Ride hailing apps have changed the way people travel. Though public transit may lose ridership to these services, transit should also learn from technological advancements and use those insights to improve transit service.
The Southeastern Pennsylvania Transit Authority (SEPTA) are expecting to roll out the final components of the new SEPTA Key system, allowing all riders to pay the fare with something other than tokens.
With Pennsylvania a battleground state and Philadelphia a Democratic stronghold, ensuring that transit-dependent voters get to the polls was a given, but a transit strike beginning Nov. 1 threatened to derail access. The strike was settled Monday.
Hundreds of thousand of bus, trolley and subway riders (and potential voters) in Philadelphia have been left to find alternative means of transportation since Nov. 1 due to a strike by the local Transport Workers Union who work for SEPTA.
After 120 of Southeastern Pennsylvania Transportation Authority's new but faulty Silverliner V cars were grounded in early July, regional rail service was drastically reduced. Repaired cars will begin returning to service this month.
Denver's transit agency is running very similar Hyundai Rotem EMUs on their new A Line to the airport. The car shells are imported from South Korea and assembled in the same Philadelphia plant as SEPTA's problem-plagued Silverliner V cars.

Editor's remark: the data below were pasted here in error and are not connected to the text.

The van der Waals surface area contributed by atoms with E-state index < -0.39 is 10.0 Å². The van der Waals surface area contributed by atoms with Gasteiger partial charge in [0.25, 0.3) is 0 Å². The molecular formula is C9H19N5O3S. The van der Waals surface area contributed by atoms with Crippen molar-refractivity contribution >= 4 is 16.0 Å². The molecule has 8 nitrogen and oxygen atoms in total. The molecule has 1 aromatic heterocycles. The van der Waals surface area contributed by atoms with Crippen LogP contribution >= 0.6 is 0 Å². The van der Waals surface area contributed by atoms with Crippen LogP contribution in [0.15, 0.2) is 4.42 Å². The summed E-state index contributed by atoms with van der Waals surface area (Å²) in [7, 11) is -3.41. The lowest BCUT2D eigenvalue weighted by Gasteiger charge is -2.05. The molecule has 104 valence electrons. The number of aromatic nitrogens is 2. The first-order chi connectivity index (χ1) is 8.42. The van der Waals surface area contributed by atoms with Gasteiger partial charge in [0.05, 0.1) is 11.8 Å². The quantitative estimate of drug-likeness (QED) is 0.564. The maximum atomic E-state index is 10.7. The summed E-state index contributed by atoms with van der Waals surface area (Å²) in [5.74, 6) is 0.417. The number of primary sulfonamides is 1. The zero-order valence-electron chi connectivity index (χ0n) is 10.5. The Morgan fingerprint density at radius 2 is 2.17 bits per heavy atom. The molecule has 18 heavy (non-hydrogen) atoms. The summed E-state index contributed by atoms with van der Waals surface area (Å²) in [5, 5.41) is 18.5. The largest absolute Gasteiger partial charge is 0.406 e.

A news report on Charlotte's Lynx Blue Line looks at whether ride-hailing services are complementing rail transit by providing vital first mile-last mile service or whether customers are forgoing the transit trip entirely. Ridership has been falling.
An Amtrak train that originated in Boston and headed to Savannah, Ga. struck a backhoe working on tracks about 15 miles southwest of Philadelphia. Two Amtrak construction workers in or near the backhoe were killed; 31 train passengers were injured.
With the key assumption that more of Philadelphia needs to see the benefits of the recent wave of investment that has come to the city's urban core, politicians at varying levels of government are considering multiple policy options.
While most big city transit systems have moved on to electronic passes or paper tickets, Philadelphia's riders are left to deal with tokens and transfer slips until SEPTA's plans for a system upgrade come to fruition.